Marketing

 

Marketing is the set of activities your business engages in to acquire and maintain a relationship with your customers. A solid marketing operation is based on a written document, a marketing plan, which includes: market research, a study of your customers, competitors and industry and a marketing strategy, a plan for maximizing resources on the greatest opportunities.

Market research is the process of obtaining detailed information about potential customers, competitors, and industry trends. As part of the study a profile of the ideal customer should be compiled including: age, gender, profession, income, and residence. By reading between the lines these attributes can tell you a lot about your customers' preferences and consumer habits. These potential customers, referred to as a target market, can be grouped, or segmented, according to their geographic proximity or their demographic characteristics. Knowing who your customers are helps you direct your resources toward those most likely to patronize your business. Here's an an example of demographic segmentation.

Knowing your competition is just as important as knowing your customers. One approach to competitor analysis is to build a profile of each of your major rivals. At the most basic level this should include a look at each competitor's background, finances, products, markets, facilities, personnel, and strategies. The point of this exercise is to observe strengths and weaknesses of your competition so you can position your business relative to your rivals.

The business landscape is constantly shifting as consumers change their habits and values, the economy ebbs and flows, and technology reshapes the way we live our lives. Staying on top of these trends is critical if a business intends to remain relevant.

A number of consulting and marketing firms publish demographic profiles, industry reports, or are available for hire to produce personalized studies. A number of these publications are available online at sites like www.marketreasearch.com. If you are interested in hiring a firm to conduct a study for your business consultwww.greenbook.org, a publication of the American Marketing Association.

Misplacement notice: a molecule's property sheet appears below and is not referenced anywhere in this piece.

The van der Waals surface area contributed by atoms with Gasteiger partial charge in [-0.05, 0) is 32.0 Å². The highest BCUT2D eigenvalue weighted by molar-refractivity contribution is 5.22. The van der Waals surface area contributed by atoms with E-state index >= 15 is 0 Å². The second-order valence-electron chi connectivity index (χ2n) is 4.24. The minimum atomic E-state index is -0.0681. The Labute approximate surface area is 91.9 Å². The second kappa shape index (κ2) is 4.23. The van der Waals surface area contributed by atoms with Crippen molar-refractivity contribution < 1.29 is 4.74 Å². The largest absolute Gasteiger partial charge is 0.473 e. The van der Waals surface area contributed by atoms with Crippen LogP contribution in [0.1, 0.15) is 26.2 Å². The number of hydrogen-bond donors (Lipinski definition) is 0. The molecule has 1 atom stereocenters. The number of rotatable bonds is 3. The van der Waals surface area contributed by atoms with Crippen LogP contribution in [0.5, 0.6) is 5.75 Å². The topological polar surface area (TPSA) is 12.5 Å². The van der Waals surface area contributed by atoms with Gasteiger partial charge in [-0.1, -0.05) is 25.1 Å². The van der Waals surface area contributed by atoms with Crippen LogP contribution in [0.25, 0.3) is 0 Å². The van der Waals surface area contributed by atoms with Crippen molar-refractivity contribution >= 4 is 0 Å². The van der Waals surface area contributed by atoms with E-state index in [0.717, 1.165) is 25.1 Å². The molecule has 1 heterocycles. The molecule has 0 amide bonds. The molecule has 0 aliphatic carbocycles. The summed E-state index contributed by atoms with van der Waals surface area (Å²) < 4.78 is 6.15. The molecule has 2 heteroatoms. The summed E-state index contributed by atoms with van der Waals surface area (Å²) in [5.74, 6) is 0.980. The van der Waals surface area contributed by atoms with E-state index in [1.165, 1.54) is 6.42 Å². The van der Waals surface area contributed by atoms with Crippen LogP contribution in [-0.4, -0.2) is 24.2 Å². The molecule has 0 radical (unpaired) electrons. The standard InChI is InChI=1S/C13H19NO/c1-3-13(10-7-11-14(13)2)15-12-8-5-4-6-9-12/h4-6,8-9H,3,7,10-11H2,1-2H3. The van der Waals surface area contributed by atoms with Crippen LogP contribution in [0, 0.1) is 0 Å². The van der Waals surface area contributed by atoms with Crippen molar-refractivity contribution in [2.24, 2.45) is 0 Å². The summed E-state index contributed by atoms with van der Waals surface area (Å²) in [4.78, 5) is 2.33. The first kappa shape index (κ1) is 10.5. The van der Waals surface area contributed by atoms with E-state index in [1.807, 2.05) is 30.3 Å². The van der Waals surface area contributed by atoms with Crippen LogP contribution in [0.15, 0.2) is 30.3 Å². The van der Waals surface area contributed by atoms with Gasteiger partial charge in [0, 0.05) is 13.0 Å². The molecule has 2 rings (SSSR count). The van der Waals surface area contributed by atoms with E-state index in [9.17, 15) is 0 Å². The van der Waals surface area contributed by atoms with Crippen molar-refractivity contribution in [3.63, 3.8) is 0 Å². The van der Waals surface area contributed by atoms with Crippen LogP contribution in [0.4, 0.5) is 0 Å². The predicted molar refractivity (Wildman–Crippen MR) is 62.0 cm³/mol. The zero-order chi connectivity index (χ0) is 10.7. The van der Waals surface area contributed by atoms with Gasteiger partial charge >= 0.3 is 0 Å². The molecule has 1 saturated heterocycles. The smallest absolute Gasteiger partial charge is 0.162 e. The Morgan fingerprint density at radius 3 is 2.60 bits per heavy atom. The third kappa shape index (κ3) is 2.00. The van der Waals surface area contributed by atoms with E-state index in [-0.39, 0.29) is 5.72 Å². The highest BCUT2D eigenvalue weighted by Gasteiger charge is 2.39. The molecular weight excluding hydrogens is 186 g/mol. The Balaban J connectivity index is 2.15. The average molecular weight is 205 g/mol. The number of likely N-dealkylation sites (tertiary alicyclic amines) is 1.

Once the business has a robust understanding of the market at-large it can proceed with developing a marketing strategy. The core elements of a marketing strategy are product, price, placement, promotion.

Effective product strategies for a small business may include concentrating on a narrow product line, developing a highly specialized product or service or providing a product- service package containing an unusual amount of service.

Placement, sometimes referred to as distribution, is how the product gets to the customer. Is the product available at the right place at the right time.

Determining price levels or pricing policies is the major factor affecting total revenue. Generally, higher prices mean lower volume and vice-versa; however, small businesses can often command higher prices because of the personalized service they can offer.

Promotion includes advertising, salesmanship and other promotional activities. In general, high quality salesmanship is a must for small businesses because of their limited ability to advertise heavily.

Each of these elements can be adjusted, as part of an overall marketing program, to satisfy the needs of costumers as well as maximize the performance of the business.

A number of services are available to help the small business owner develop effective marketing plans including:

  • American Marketing Association  
    The American Marketing Association, one of the largest professional associations for marketers, has 38,000 members worldwide in every area of marketing. For over six decades the AMA has been an essential resource providing relevant marketing information that experienced marketers turn to every day.

  • Appalachian State University Center for Entrepreneurship  
    Promotes education, research and service collaborations with other organizations involved in entrepreneurship and economic development.

  • Charlotte Chapter of the American Marketing Association  
    Promotes education and assists in the personal and professional career development of marketing professionals. Benefits include: Networking with your marketing peers, Meeting and learning from fellow Charlotte Marketing Professionals at monthly meetings, hearing expert speakers present on hot marketing issues, and receive a newsletter.

  • Green Book: The Guide for Buyers of Marketing Research Services  
    This website provides information regarding hiring a firm to conduct a study for your business consulting.

  • Marketing Plan Pro  
    A marketing-planning software available onsite at the Institute's Resource Center to assist you in creating a professional, complete, and accurate marketing plan. 

  • MarketResearch.com  
    A website which publishes demographic profiles and industry reports. Other marketing research information and publications are also available.

  • PrizmNe Demographic Segments
    Provides a list and descriptions of market segmentations.

  • Small Business and Technology Center (SBTDC)  
    Provide research and marketing support services for SBTDC clients, primary research on small business needs and economic impact, and special projects such as small business incubator feasibility studies.